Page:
Truman, who ordered the bombings of Nagasaki and Hiroshima, said he hoped it would begin an age where the discoveries that fueled development of the atom bomb would be applied to industry in ways that would benefit society.
Truman envisioned planes and ships powered by atomic energy, as well as power plants driven by this inexpensive new generating process:
Such a possibility would revolutionize the technological basis of our civilization. It could provide the answer to the crying need for sources of power in the underdeveloped areas of the world. It could mean industrial development for areas now held back because they have no supply of coal, or oil, or waterpower.
Truman said he prayed the submarine would never have an enemy and be tied up someday as an historic relic of a threat of war long passed.”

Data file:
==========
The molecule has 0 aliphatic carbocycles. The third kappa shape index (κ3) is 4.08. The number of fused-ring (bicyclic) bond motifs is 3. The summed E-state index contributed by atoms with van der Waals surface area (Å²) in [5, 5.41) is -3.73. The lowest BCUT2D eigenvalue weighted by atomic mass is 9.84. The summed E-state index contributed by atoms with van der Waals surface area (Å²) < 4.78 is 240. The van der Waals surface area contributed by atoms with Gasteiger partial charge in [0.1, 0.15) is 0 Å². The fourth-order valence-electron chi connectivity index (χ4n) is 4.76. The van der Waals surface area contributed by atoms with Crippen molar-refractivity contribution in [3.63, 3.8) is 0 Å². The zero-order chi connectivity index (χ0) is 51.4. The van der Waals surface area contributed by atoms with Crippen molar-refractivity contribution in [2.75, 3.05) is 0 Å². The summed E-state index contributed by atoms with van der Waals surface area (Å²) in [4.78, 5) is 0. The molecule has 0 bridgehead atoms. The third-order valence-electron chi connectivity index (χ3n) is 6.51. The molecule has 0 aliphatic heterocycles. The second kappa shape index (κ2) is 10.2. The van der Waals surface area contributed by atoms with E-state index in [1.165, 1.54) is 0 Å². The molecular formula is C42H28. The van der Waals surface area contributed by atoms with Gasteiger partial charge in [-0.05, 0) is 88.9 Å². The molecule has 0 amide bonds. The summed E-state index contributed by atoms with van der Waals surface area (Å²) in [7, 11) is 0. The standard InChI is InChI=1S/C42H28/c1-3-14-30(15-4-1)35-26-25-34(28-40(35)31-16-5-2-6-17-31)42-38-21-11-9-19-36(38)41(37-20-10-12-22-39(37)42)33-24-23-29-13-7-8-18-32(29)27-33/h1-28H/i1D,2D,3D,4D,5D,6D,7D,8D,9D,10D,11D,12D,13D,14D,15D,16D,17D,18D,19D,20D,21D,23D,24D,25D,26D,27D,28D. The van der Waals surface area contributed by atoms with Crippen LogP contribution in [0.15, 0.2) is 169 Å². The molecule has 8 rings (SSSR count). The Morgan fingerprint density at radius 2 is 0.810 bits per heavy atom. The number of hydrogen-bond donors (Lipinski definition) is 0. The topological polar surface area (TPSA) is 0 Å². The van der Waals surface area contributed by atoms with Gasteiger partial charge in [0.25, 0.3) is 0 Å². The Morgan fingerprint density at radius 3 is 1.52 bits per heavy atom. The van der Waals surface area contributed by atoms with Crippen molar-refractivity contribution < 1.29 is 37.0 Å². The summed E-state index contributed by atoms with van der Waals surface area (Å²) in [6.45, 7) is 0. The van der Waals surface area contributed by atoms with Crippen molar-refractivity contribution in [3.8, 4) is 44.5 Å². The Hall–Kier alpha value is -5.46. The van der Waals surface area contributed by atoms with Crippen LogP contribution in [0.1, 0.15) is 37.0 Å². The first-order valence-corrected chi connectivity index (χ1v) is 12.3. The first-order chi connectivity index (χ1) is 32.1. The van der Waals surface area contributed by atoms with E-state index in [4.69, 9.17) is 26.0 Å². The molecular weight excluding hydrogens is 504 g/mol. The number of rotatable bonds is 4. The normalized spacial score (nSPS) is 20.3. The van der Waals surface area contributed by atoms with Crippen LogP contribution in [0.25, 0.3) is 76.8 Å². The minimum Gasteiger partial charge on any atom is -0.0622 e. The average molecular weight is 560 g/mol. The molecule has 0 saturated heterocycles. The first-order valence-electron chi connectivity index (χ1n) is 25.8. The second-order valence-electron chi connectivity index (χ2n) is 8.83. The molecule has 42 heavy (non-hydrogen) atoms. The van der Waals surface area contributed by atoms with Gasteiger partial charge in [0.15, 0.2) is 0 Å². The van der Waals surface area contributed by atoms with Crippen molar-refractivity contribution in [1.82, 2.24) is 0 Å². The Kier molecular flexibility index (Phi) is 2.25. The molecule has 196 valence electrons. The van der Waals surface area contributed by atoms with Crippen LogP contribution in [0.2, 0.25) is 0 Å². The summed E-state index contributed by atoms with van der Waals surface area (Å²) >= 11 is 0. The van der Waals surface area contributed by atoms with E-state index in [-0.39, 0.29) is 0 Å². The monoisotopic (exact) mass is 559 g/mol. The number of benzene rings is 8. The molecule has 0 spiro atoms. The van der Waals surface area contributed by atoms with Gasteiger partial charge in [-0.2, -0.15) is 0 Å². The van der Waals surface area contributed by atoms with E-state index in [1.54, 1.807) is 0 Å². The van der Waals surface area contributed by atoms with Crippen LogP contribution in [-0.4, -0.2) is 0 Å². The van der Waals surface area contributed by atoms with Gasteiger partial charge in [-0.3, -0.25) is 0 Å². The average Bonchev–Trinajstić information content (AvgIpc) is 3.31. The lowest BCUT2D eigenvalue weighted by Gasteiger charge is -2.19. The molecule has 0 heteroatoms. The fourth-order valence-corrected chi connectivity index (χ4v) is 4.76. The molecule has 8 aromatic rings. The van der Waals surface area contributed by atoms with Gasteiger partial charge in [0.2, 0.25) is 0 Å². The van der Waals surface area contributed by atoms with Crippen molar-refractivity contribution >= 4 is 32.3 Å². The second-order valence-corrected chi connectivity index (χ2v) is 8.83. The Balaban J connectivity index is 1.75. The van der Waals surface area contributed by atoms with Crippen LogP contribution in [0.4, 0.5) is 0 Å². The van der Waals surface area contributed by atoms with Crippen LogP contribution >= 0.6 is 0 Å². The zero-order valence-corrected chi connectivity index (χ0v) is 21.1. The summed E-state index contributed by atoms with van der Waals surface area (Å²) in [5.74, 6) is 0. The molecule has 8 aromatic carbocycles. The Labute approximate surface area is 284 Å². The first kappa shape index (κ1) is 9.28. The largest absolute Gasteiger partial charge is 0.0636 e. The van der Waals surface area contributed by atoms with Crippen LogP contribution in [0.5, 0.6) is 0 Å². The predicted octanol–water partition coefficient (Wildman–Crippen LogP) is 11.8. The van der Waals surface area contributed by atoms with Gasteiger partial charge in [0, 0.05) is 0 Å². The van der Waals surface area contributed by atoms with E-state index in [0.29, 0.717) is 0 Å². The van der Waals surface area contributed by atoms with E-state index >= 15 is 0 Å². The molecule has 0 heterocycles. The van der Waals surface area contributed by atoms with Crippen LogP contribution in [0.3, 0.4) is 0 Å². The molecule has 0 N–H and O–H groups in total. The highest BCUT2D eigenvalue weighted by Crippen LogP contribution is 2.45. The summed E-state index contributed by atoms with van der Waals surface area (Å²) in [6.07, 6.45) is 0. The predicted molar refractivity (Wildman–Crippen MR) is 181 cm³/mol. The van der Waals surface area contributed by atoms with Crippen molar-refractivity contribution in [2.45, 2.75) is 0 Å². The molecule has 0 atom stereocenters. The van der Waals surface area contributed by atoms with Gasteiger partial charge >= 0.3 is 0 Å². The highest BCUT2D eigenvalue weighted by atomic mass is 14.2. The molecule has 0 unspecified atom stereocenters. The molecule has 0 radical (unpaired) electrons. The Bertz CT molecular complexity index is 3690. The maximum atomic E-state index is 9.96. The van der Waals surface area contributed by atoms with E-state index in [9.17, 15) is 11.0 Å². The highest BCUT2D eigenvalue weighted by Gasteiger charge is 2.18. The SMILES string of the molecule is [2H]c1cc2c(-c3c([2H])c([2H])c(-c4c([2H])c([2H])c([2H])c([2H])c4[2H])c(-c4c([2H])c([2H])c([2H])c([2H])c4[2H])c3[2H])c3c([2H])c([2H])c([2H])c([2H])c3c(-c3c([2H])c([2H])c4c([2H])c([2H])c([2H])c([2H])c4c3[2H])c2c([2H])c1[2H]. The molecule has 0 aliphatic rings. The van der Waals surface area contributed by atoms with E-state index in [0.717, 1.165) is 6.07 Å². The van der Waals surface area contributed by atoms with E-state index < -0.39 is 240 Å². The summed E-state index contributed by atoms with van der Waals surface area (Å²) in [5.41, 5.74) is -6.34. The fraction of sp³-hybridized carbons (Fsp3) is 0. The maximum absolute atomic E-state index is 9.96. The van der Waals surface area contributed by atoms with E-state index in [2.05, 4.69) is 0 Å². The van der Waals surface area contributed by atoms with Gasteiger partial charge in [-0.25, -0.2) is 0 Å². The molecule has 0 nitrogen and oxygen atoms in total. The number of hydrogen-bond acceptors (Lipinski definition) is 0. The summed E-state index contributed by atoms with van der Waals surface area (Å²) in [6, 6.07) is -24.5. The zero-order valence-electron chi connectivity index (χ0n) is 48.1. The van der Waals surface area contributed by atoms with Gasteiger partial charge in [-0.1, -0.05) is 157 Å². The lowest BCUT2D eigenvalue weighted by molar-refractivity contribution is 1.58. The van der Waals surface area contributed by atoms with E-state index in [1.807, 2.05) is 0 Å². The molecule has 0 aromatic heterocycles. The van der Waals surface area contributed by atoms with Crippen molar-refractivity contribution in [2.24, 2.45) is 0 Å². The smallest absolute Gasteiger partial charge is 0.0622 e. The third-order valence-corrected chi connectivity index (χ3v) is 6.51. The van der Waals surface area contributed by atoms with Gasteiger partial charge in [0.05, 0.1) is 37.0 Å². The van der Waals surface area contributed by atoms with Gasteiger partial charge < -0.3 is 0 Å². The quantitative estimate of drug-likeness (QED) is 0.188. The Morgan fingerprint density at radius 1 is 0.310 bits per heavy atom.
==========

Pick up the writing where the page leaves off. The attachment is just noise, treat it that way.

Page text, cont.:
While all Truman’s projections didn’t come to pass, the Nautilus is in fact tied up and open for tourists as a museum and library.
Of course Truman didn’t forget politics in his speech, praising Sen. William Bento for standing up to Sen. Joseph McCarthy and his red-baiting tactics.
Truman’s private journal hints at a more curmudgeonly president behind the hoopla. He wrote:
“Well here I am, Sunday evening all alone. Margaret came to the Great White Prison for the week end on Friday 13th. I went by train to Groton (rhymes with rotten) to speak on atomic energy for peace time use. Should have flown both ways but my staff decided that it would be bad weather going up. It wasn’t.”
And of the frustrations of the White House life that was coming to a close, he said, “Lesson: Don’t raise your boy to be President of the United States.”